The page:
RSS Featured Blog Posts
  • An overview of feature selection strategies
    Introduction Feature selection and engineering are the most important factors which affect the success of predictive modeling. This remains true even today despite the success of deep learning, which comes with automatic feature engineering. Parsimonious and interpretable models provide simple insights into business problems and therefore they are deemed very valuable. Furthermore, in many occasions […]
    Burak Himmetoglu
  • Helping Non-Profit Organizations as a Data Scientist
    Data Scientists are considered to be highly technical professionals and are typically seen exercising their talent in conventional business industries. However, Data Science is a problem-solving field. Therefore, it can be applied in any field that uses set of data and determines patterns to make decisions. For this reason, Data Scientists have the ability to […]
  • Free Book: Introduction to Statistics
    Online Statistics Education: A Multimedia Course of Study.  Project Leader: David M. Lane, Rice University. Content: Introduction Graphing Distributions Summarizing Distributions Describing Bivariate Data Probability Research Design Normal Distributions Advanced Graphs Sampling…
    Capri Granville
  • Introduction to Deep Learning
    Guest blog post by Zied HY. Zied is Senior Data Scientist at Capgemini Consulting. He is specialized in building predictive models utilizing both traditional statistical methods (Generalized Linear Models, Mixed Effects Models, Ridge, Lasso, etc.) and modern machine learning techniques (XGBoost, Random Forests, Kernel Methods, neural networks, etc.).…
    Vincent Granville
  • The Fourth Way to Practice Data Science – Purpose Built Analytic Modules
    Summary:  Purpose Built Analytic Modules (PBAMs) such as those for Fraud Detection represent a fourth way to practice data science, a new model for the good use of Citizen Data Scientists, and a new market for AI-first companies.   It appears that data science has…
    William Vorhies

What makes an expert data scientist?

The data scientist role has been described as “part analyst, part artist.” Anjul Bhambhri, vice president of big data products at IBM, says, “A data scientist is somebody who is inquisitive, who can stare at data and spot trends. It’s almost like a Renaissance individual who really wants to learn and bring change to an organization.” The Data Science Beagle defines this as an expert.

Data Scientists ExplainedExpert vs. Automation

Harvard Business Review

Excerpt “It all made for messy data and unwieldy analysis, but as he began exploring people’s connections, he started to see possibilities. He began forming theories, testing hunches, and finding patterns that allowed him to predict whose networks a given profile would land in. He could imagine that new features capitalizing on the heuristics he was developing might provide value to users.”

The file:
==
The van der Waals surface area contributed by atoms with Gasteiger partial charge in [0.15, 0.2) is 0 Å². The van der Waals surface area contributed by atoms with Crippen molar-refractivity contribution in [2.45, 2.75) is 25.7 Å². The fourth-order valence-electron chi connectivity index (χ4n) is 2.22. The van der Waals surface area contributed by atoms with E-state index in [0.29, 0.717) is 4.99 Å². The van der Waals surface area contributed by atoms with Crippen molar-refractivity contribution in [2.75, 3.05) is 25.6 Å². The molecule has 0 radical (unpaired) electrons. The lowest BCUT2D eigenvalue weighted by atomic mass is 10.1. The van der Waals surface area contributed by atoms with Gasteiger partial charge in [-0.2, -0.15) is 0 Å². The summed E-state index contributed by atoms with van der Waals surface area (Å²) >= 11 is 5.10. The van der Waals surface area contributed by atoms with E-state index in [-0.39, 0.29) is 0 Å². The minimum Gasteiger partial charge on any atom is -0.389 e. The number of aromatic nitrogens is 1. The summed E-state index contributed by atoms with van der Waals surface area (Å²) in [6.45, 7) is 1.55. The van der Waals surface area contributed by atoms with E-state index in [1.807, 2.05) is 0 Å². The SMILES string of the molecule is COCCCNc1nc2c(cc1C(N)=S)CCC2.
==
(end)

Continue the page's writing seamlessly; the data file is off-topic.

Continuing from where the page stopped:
Excerpt “Data scientists use their data and analytical ability to find and interpret rich data sources; manage large amounts of data despite hardware, software, and bandwidth constraints; merge data sources; ensure consistency of datasets; create visualizations to aid in understanding data; build mathematical models using the data; and present and communicate the data insights/findings. They are often expected to produce answers in days rather than months, work by exploratory analysis and rapid iteration, and to get/present results with dashboards (displays of current values) rather than papers/reports, as statisticians normally do.”


Excerpt “What sets the data scientist apart is strong business acumen, coupled with the ability to communicate findings to both business and IT leaders in a way that can influence how an organization approaches a business challenge. Good data scientists will not just address business problems, they will pick the right problems that have the most value to the organization.”

Thinking of hiring a data scientist?

How to Interview a Data Scientist

By Chris Pearson Big Excerpt “Having spent the last year interviewing a large number of Data Scientists, I’ve developed a simple set of questions that help me to understand the what, the why and the how of what they do.” ……….”It’s worth pointing out that if you find someone who has nailed all of the above questions and you have that gut feel that they may do wonders for your business, please don’t get too precious about culture, team fit, etc. Don’t get me wrong, these things are important, but people like this can be incredibly hard to find…sometimes harder than finding that missing piece of Mr Tatum. ”

Here’s why they may be difficult to manage.


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